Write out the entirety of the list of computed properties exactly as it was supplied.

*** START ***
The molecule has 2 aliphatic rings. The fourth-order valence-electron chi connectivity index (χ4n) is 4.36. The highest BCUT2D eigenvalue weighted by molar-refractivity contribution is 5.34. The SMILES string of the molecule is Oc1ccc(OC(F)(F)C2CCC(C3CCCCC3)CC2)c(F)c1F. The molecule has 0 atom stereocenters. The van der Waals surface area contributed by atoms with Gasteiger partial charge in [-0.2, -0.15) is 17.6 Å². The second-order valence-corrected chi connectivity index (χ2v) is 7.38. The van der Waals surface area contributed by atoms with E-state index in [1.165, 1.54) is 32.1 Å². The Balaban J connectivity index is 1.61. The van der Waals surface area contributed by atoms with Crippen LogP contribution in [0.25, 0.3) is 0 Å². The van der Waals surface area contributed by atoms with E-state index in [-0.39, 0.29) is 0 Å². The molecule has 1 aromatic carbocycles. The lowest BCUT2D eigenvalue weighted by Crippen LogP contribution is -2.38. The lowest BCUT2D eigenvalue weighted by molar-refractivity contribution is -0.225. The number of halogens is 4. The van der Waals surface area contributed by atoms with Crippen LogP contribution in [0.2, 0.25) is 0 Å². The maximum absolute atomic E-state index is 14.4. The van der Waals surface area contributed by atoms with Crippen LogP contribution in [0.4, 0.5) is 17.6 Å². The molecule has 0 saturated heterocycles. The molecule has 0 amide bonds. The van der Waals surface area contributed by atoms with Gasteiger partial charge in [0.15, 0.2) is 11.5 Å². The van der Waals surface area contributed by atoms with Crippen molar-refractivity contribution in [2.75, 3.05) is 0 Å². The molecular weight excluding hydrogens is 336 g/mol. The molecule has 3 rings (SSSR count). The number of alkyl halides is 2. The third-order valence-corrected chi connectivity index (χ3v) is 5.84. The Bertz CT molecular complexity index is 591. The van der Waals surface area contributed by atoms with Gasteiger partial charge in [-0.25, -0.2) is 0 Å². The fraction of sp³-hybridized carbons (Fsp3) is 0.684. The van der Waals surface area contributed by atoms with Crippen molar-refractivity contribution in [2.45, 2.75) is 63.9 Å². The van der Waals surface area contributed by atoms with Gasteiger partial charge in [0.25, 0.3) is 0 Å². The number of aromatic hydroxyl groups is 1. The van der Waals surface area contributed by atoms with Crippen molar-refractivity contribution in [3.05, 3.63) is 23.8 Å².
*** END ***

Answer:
The molecule has 2 aliphatic rings. The fourth-order valence-electron chi connectivity index (χ4n) is 4.36. The highest BCUT2D eigenvalue weighted by molar-refractivity contribution is 5.34. The SMILES string of the molecule is Oc1ccc(OC(F)(F)C2CCC(C3CCCCC3)CC2)c(F)c1F. The molecule has 0 atom stereocenters. The van der Waals surface area contributed by atoms with Gasteiger partial charge in [-0.2, -0.15) is 17.6 Å². The second-order valence-corrected chi connectivity index (χ2v) is 7.38. The van der Waals surface area contributed by atoms with E-state index in [1.165, 1.54) is 32.1 Å². The Balaban J connectivity index is 1.61. The van der Waals surface area contributed by atoms with Crippen LogP contribution in [0.25, 0.3) is 0 Å². The van der Waals surface area contributed by atoms with E-state index in [-0.39, 0.29) is 0 Å². The molecule has 1 aromatic carbocycles. The lowest BCUT2D eigenvalue weighted by Crippen LogP contribution is -2.38. The lowest BCUT2D eigenvalue weighted by molar-refractivity contribution is -0.225. The number of halogens is 4. The van der Waals surface area contributed by atoms with Crippen LogP contribution in [0.2, 0.25) is 0 Å². The maximum absolute atomic E-state index is 14.4. The van der Waals surface area contributed by atoms with Crippen LogP contribution in [0.4, 0.5) is 17.6 Å². The molecule has 0 saturated heterocycles. The molecule has 0 amide bonds. The van der Waals surface area contributed by atoms with Gasteiger partial charge in [0.15, 0.2) is 11.5 Å². The van der Waals surface area contributed by atoms with Crippen molar-refractivity contribution in [2.75, 3.05) is 0 Å². The molecular weight excluding hydrogens is 336 g/mol. The molecule has 3 rings (SSSR count). The number of alkyl halides is 2. The third-order valence-corrected chi connectivity index (χ3v) is 5.84. The Bertz CT molecular complexity index is 591. The van der Waals surface area contributed by atoms with Gasteiger partial charge in [-0.25, -0.2) is 0 Å². The fraction of sp³-hybridized carbons (Fsp3) is 0.684. The van der Waals surface area contributed by atoms with Crippen molar-refractivity contribution in [2.45, 2.75) is 63.9 Å². The van der Waals surface area contributed by atoms with Gasteiger partial charge in [0.25, 0.3) is 0 Å². The number of aromatic hydroxyl groups is 1. The van der Waals surface area contributed by atoms with Crippen molar-refractivity contribution in [3.05, 3.63) is 23.8 Å².